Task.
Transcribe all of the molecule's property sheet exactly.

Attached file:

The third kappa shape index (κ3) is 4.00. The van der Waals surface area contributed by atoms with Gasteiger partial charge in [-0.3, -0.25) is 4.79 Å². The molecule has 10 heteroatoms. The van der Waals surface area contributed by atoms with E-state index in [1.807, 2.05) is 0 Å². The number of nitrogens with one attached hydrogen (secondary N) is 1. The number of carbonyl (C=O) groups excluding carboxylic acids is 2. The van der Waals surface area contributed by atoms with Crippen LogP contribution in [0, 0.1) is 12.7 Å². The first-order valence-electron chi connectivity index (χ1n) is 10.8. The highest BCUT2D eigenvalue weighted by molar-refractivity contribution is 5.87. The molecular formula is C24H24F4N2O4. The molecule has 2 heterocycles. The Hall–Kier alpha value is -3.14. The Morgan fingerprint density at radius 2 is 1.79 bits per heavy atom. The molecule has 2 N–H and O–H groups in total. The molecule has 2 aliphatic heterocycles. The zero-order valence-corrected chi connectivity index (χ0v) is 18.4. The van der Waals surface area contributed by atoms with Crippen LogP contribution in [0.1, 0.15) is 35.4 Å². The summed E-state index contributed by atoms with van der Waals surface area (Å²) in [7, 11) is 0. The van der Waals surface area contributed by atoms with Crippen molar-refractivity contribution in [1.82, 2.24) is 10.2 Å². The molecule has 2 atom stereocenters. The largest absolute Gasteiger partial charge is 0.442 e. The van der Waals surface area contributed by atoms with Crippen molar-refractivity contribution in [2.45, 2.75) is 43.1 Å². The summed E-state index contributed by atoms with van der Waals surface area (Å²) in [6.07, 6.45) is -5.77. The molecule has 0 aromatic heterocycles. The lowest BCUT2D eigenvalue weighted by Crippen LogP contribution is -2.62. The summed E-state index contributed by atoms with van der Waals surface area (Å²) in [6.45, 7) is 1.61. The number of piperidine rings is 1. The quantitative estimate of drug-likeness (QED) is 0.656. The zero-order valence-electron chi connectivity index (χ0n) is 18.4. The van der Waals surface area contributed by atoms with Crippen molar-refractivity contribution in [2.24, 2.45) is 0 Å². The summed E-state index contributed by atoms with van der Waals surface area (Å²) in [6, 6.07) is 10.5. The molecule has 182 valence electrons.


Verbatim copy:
The third kappa shape index (κ3) is 4.00. The van der Waals surface area contributed by atoms with Gasteiger partial charge in [-0.3, -0.25) is 4.79 Å². The molecule has 10 heteroatoms. The van der Waals surface area contributed by atoms with E-state index in [1.807, 2.05) is 0 Å². The number of nitrogens with one attached hydrogen (secondary N) is 1. The number of carbonyl (C=O) groups excluding carboxylic acids is 2. The van der Waals surface area contributed by atoms with Crippen LogP contribution in [0, 0.1) is 12.7 Å². The first-order valence-electron chi connectivity index (χ1n) is 10.8. The highest BCUT2D eigenvalue weighted by molar-refractivity contribution is 5.87. The molecular formula is C24H24F4N2O4. The molecule has 2 heterocycles. The Hall–Kier alpha value is -3.14. The Morgan fingerprint density at radius 2 is 1.79 bits per heavy atom. The molecule has 2 N–H and O–H groups in total. The molecule has 2 aliphatic heterocycles. The zero-order valence-corrected chi connectivity index (χ0v) is 18.4. The van der Waals surface area contributed by atoms with Crippen LogP contribution in [0.1, 0.15) is 35.4 Å². The summed E-state index contributed by atoms with van der Waals surface area (Å²) in [7, 11) is 0. The van der Waals surface area contributed by atoms with Crippen molar-refractivity contribution in [1.82, 2.24) is 10.2 Å². The molecule has 2 atom stereocenters. The largest absolute Gasteiger partial charge is 0.442 e. The van der Waals surface area contributed by atoms with Crippen molar-refractivity contribution in [2.45, 2.75) is 43.1 Å². The summed E-state index contributed by atoms with van der Waals surface area (Å²) in [6.07, 6.45) is -5.77. The molecule has 0 aromatic heterocycles. The lowest BCUT2D eigenvalue weighted by Crippen LogP contribution is -2.62. The summed E-state index contributed by atoms with van der Waals surface area (Å²) in [6.45, 7) is 1.61. The number of piperidine rings is 1. The quantitative estimate of drug-likeness (QED) is 0.656. The zero-order valence-electron chi connectivity index (χ0n) is 18.4. The van der Waals surface area contributed by atoms with Crippen molar-refractivity contribution in [2.24, 2.45) is 0 Å². The summed E-state index contributed by atoms with van der Waals surface area (Å²) in [6, 6.07) is 10.5. The molecule has 182 valence electrons.